In the early 2000s, Luny Tunes had the future of reggaeton in the palm of their hands. Mas Flow 2, the Dominican American production duo’s 2005 compilation album, spawned a series of classics. The scandalizing drama of Daddy Yankee and Wisin y Yandel’s “Mayor Que Yo” became a bachatón standard; the latter’s massive hit “Rakata” later received the Arca experimental treatment. A reference to Alexis & Fido’s “El Tiburón” (“The Shark”) on Bad Bunny’s “Safaera” would lead concertgoers to don shark costumes, anticipating the precise moment to answer the original song’s refrain (“Que me lleve el tiburón”) with a hip-thrusting new response: “¡Aqui llego tu tiburón!” Mas Flow 2 cleaved through the weeds of a rising genre, forging a path for future Latin artists and offering an eager fledgling producer the opportunity to get his feet wet.
After a year of tinkering with production software, Marcos Efraín Masís Fernández, a rock-, rap-, and anime-obsessed 15-year-old from Puerto Rico, was introduced to Luny Tunes through Nely el Arma Secreta, another foundational beatmaker on the island. Trembling in the presence of his idols, the teenage Fernández previewed a smidgen of the colossal original production that would become the intro to Mas Flow 2. Those audacious 58 seconds, jam-packed with dramatic synthesizers, battle-ready drum rolls, and bombastic strings, crowned Fernández as Luny Tunes’ official protégé: Tainy Tunes. They signed him to their legendary in-house production team immediately.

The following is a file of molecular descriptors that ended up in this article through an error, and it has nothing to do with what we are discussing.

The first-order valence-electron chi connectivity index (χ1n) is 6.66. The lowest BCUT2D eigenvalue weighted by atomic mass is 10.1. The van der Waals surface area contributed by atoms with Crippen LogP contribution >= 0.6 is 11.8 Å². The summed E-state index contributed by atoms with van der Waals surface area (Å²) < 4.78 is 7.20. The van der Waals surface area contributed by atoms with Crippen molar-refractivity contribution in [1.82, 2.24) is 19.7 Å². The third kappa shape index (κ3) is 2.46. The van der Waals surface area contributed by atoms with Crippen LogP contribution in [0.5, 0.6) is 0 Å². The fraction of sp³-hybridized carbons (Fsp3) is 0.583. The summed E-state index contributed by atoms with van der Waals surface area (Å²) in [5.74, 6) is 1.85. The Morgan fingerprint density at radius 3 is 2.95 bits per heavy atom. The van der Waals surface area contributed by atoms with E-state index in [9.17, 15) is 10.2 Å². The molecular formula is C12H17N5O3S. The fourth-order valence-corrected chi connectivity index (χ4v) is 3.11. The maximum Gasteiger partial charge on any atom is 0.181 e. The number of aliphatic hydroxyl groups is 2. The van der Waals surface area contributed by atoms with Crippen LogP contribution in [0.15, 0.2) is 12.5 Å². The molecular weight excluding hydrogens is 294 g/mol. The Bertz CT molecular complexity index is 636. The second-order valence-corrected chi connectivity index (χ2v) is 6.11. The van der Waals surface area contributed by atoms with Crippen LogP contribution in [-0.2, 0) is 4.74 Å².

Over the past two decades, Tainy’s ability to synthesize old-school nostalgia into modern-day bangers has been a secret ingredient in the resurgence of urbano Latino. Today he is the premiere perreo vibe dealer, pushing beyond cookie-cutter Anglo pop crossovers and staying true to the genre’s defiant DNA. He’s produced for contemporary Latin megastars like Ozuna, J Balvin, Don Omar, Cardi B, Kali Uchis, and Selena Gomez. Without Tainy, Bad Bunny classics like “Safaera,” “Callaíta,” and “Yo Perreo Sola” would not exist. But because he is quite literally the best in the business, Tainy’s studio debut, Data, struggles to distinguish itself in his trailblazing discography. Over 19 tracks, Tainy shows off his wide-ranging taste and appetite for experimentation but struggles to balance the search for the next step in urbano’s evolution within the conceptual framework of an album.
The best reggaeton is magnetic, demanding that you surrender to the careful emotional interplay between production and lyrics, the playful addition of a Jaws sound effect, or clever onomatopoeia that riffs on the intrinsic melodic quality of Spanish. But from the moment Myke Towers concludes his verse on opener “Obstáculo” with a brag about Bitcoin, the tone of Data feels tacky and forced. Cinematic production flourishes—a robot voice, ceremonial drums, hymnal humming—all come as left turns. The contrived energy dulls many songs on the album, which Tainy describes as a “series of uploads that ultimately bring a cyborg named Sena to life.” With or without context, that narrative isn’t apparent until the final 10 seconds of closer “Sacrificio,” a cheesy, Rebelde-ready no-hook rap track that concludes with the sound of a woman gasping like she’s just been resuscitated. It feels as if Tainy decided to tape on a concept after the album was already complete.